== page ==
It was nine months ago that the Federal Trade Commission announced its crackdown on companies that created sites aimed to look like news reports that were really just advertisements for supplements and other weight loss products made from acai berries. Now, as part of a settlement agreement, six online marketers will permanently stop the deceptive practice.
The proposed settlement requires the defendants make clear when commercial messages are advertisements as opposed to journalism, and bars them from further deceptive claims about health-related products, such as the acai berry weight-loss supplements and colon cleansers that they marketed.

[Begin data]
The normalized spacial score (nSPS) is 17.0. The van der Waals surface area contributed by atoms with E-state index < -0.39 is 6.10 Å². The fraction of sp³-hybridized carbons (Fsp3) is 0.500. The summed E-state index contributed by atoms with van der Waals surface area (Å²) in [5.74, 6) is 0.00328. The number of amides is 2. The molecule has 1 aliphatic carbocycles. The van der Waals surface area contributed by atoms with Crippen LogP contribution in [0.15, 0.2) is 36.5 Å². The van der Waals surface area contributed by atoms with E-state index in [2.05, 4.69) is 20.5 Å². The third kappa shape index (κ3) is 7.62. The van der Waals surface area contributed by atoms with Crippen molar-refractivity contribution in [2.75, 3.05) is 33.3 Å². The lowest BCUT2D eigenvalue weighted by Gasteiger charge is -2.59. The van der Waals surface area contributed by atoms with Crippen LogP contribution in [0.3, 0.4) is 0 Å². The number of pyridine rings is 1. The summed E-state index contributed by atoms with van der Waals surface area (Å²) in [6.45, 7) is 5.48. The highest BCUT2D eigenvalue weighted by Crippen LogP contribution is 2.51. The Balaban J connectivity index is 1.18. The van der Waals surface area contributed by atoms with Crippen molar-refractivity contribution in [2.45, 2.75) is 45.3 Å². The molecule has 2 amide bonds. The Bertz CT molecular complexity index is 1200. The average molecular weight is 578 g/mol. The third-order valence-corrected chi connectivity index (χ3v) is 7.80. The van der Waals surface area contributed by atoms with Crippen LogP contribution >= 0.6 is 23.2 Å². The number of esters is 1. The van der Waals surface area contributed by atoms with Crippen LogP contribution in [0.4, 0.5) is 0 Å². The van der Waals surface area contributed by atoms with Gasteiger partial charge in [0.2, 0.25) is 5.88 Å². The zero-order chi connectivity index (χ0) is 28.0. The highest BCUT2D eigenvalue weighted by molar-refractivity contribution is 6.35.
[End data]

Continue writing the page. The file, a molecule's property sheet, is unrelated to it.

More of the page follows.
Among other stipulations of the settlement, the marketers are also barred from making deceptive claims about other products, such as the work-at-home schemes or penny auctions promoted by many of them.
The settlements also requires the defendants pay about $500,000 collectively, because their advertisements violated federal law.
While all the acai hype was building in recent years, our cohorts at Consumer Reports have maintained that although the berries may be high in antioxidants, there is little evidence that they have special weight-loss or other such powers that you can often touted in ads on the Internet.